Midday napping, a culturally perceived health behavior, is common among adolescents in China. This study aimed to examine the factors associated with habitual midday napping behavior and explore sex differences in these factors. The sample comprised 1549 (62.5% males; mean age 16.29 ± 1.01 years) adolescents from a vocational high school that provided midday napping opportunities. Midday napping and nighttime sleep were measured using self-reported questions, and binary logistic regression was used to examine the associated factors of habitual midday napping. About 78% participants reported midday napping at least three times a week, and were classified as habitual nappers. They were less likely to be female [adjusted OR (aOR) = 0.59 (0.45, 0.78)], to be overweight/obese [aOR = 0.72 (0.53, 0.98)], and to have poor sleep quality [aOR = 0.58 (0.43, 0.77)], and they were more likely to have mothers with middle school or higher education [aOR = 1.35 (1.02, 1.78)]. Separate analyses showed that male habitual nappers were less likely to be overweight/obese [aOR = 0.63 (0.43, 0.92)], perform more physical activity [aOR = 0.59 (0.40, 0.89)], and report poor sleep quality [aOR = 0.55 (0.37, 0.81)], but were more likely to have mothers with higher education [aOR = 1.73 (1.19, 2.51)] than male non-habitual nappers. Female habitual nappers were less likely to report poor sleep quality [aOR = 0.56 (0.36, 0.88)], but more likely to have morning chronotype [aOR = 2.28 (1.21, 4.31)]. Habitual midday napping was associated with multifaceted factors, which provides important information to understand the habitual midday napping behavior of Chinese adolescents.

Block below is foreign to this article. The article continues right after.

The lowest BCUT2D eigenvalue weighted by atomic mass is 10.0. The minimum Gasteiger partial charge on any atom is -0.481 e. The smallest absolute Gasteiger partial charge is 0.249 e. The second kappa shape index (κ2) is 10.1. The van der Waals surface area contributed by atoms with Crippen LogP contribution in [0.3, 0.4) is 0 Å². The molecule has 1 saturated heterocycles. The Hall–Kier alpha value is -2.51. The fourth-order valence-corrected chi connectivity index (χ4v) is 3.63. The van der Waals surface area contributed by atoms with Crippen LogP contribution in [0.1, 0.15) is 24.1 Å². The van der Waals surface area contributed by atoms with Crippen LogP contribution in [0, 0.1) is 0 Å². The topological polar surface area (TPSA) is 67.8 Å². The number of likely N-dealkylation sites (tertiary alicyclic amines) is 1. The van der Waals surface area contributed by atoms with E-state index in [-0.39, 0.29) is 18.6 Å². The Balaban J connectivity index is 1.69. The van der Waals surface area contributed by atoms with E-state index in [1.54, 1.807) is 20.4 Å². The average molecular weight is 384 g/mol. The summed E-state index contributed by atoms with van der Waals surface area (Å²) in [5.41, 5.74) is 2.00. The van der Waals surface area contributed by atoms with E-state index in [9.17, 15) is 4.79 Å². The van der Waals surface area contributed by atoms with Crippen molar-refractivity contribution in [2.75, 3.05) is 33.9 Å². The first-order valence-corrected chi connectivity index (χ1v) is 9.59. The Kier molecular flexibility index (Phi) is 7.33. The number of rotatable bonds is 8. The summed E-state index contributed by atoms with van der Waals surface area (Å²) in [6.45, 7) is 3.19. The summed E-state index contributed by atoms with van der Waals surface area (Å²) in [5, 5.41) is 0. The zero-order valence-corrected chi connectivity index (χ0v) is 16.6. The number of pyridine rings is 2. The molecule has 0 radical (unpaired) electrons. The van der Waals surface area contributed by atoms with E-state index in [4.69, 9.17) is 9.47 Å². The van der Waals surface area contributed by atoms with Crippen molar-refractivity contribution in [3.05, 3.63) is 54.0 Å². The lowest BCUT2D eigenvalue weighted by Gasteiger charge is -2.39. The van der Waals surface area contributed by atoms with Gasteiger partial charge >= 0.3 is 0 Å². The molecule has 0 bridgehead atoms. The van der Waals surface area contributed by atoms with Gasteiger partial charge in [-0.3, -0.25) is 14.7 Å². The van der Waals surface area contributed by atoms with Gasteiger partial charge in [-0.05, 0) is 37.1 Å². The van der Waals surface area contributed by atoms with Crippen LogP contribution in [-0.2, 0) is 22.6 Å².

- Associated factor
ASJC Scopus subject areas
- Neuropsychology and Physiological Psychology
- Physiology (medical)